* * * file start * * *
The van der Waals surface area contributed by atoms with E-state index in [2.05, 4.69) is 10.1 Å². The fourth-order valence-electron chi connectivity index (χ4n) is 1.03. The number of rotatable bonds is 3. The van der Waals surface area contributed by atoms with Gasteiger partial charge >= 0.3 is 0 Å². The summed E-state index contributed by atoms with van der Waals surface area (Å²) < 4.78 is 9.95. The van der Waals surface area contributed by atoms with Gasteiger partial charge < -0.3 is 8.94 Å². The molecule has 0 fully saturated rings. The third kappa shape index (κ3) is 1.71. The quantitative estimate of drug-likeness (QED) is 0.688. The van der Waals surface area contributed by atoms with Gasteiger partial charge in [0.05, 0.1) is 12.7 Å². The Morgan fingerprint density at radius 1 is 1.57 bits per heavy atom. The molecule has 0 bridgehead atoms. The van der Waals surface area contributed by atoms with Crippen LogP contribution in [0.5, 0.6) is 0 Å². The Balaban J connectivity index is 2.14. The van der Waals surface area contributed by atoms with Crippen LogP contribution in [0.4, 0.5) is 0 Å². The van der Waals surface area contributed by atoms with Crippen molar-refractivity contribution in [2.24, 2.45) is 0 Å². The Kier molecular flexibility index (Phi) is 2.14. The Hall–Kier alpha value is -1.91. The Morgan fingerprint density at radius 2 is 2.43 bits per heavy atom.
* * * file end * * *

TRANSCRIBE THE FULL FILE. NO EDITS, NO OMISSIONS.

The van der Waals surface area contributed by atoms with E-state index in [2.05, 4.69) is 10.1 Å². The fourth-order valence-electron chi connectivity index (χ4n) is 1.03. The number of rotatable bonds is 3. The van der Waals surface area contributed by atoms with Gasteiger partial charge >= 0.3 is 0 Å². The summed E-state index contributed by atoms with van der Waals surface area (Å²) < 4.78 is 9.95. The van der Waals surface area contributed by atoms with Gasteiger partial charge < -0.3 is 8.94 Å². The molecule has 0 fully saturated rings. The third kappa shape index (κ3) is 1.71. The quantitative estimate of drug-likeness (QED) is 0.688. The van der Waals surface area contributed by atoms with Gasteiger partial charge in [0.05, 0.1) is 12.7 Å². The Morgan fingerprint density at radius 1 is 1.57 bits per heavy atom. The molecule has 0 bridgehead atoms. The van der Waals surface area contributed by atoms with Crippen LogP contribution in [0.5, 0.6) is 0 Å². The Balaban J connectivity index is 2.14. The van der Waals surface area contributed by atoms with Crippen LogP contribution in [0.4, 0.5) is 0 Å². The van der Waals surface area contributed by atoms with Crippen molar-refractivity contribution in [2.24, 2.45) is 0 Å². The Kier molecular flexibility index (Phi) is 2.14. The Hall–Kier alpha value is -1.91. The Morgan fingerprint density at radius 2 is 2.43 bits per heavy atom.